How to Use a Metal Lath Properly with Stucco

Lead Image
  • 5-10 hours
  • Intermediate
  • 500-10,000
What You'll Need
Plywood sheathing
Moisture proof barrier
Roofing nails
Staples
Furring strips
Mesh
Shears or circular saw

Metal lath is used in stucco installation to add support to the process. Stucco is hard to get to stick to a surface without something else in place. Using metal lath is the most popular and cost effective solution to this.

1. Set Up the Sheathing

Stucco is going to require a base as well as the metal lath. You can use a standard plywood sheathing since it won't be seen once the stucco is applied. Attach the plywood to the exterior surface using brackets and bolts.

2. Add a Moisture Barrier

The first thing that you are going to have to do to make sure that you are ready for the job is to get your moisture proof barrier installed. This is something that you will apply directly to your wood sheathing. With this barrier, you will be able to no longer have to worry about wood decay.

Wood decay is something that will happen whenever there is wet concrete or plaster that is applied to the area. It is a good idea for you to check the building codes in your area so that you can get the correct type of material for the barrier.

Once the sheathing is in place you want to use building paper over it. This will create a waterproof area to work with. The paper should overlay at the seams by at least two inches to prevent moisture from bleeding through. You can use a staple gun to attach the paper.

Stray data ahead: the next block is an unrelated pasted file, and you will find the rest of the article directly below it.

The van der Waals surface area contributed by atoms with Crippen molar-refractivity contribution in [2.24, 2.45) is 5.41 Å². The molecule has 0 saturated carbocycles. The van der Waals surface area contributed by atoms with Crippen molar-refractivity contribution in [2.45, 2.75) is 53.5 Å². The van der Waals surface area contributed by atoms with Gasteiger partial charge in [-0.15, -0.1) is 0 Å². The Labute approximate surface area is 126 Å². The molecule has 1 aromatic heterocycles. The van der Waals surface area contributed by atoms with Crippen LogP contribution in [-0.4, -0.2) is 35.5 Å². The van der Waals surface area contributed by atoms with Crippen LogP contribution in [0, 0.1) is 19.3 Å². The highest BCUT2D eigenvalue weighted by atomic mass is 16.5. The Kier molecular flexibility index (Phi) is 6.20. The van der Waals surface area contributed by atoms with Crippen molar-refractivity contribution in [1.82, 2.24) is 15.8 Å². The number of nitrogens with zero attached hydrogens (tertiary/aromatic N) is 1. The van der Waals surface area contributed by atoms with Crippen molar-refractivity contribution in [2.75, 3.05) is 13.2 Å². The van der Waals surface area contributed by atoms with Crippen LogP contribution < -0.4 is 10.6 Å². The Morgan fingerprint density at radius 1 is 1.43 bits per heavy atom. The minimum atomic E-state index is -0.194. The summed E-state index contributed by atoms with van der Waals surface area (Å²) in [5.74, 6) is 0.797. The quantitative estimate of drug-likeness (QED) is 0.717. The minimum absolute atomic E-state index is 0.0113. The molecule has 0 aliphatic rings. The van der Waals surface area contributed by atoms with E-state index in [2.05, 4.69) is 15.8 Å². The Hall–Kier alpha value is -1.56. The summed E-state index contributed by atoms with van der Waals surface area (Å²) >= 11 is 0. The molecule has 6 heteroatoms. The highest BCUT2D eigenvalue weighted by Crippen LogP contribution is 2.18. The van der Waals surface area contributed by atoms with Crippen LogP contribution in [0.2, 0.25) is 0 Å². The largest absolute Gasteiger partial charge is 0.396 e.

3. Apply Beads and Edges

Once you have your moisture barrier where it needs to go you will then be able to begin work on installing your casing beads, weep edges and corner beads. You will also need to make sure that you install your expansion joints as well. Whenever you are applying your lath accessories you will need to make sure that you either staple or nail them into place about every foot and a half. If the type of lath that you are using is not self furring, then make sure that you have furring strips that are nailed into place once everything else has been applied.

4. Hang the Lath Horizontally

With the sheathing in place and papered you can work on the lath. Use two inch nails to attach the mesh to the sheathing layer. The mesh needs to be overlapped at the seams just as the paper was. You also want to nail in the lath every 16 inches, both horizontally and vertically to create more support.

You will need to make sure that your metal lath is hung horizontally. The joints that are made between each of your panels need to be laid in a type of a brick pattern. The seam that you use between your first and second panels that go on the bottom of your wall need to fall right in the middle of your panel. You will then put them directly above them immediately following this.

5. Apply Mesh

Your metal lath that is expanded will come with a mesh that is diamond shaped. For you to be able to have a proper holding base for your plaster or stucco, the pockets that are formed by your mesh need to face up. The mesh that you are using needs to feel rough whenever your run your hand down it and smooth when you run your hand up it.

6. Finish up

Make sure that you attach the lath with roofing nails that are 16 inches. Cut your lath with shears, a circular saw will be necessary for a bigger job.

7. Apply Stucco

Now you're ready to get your stucco on!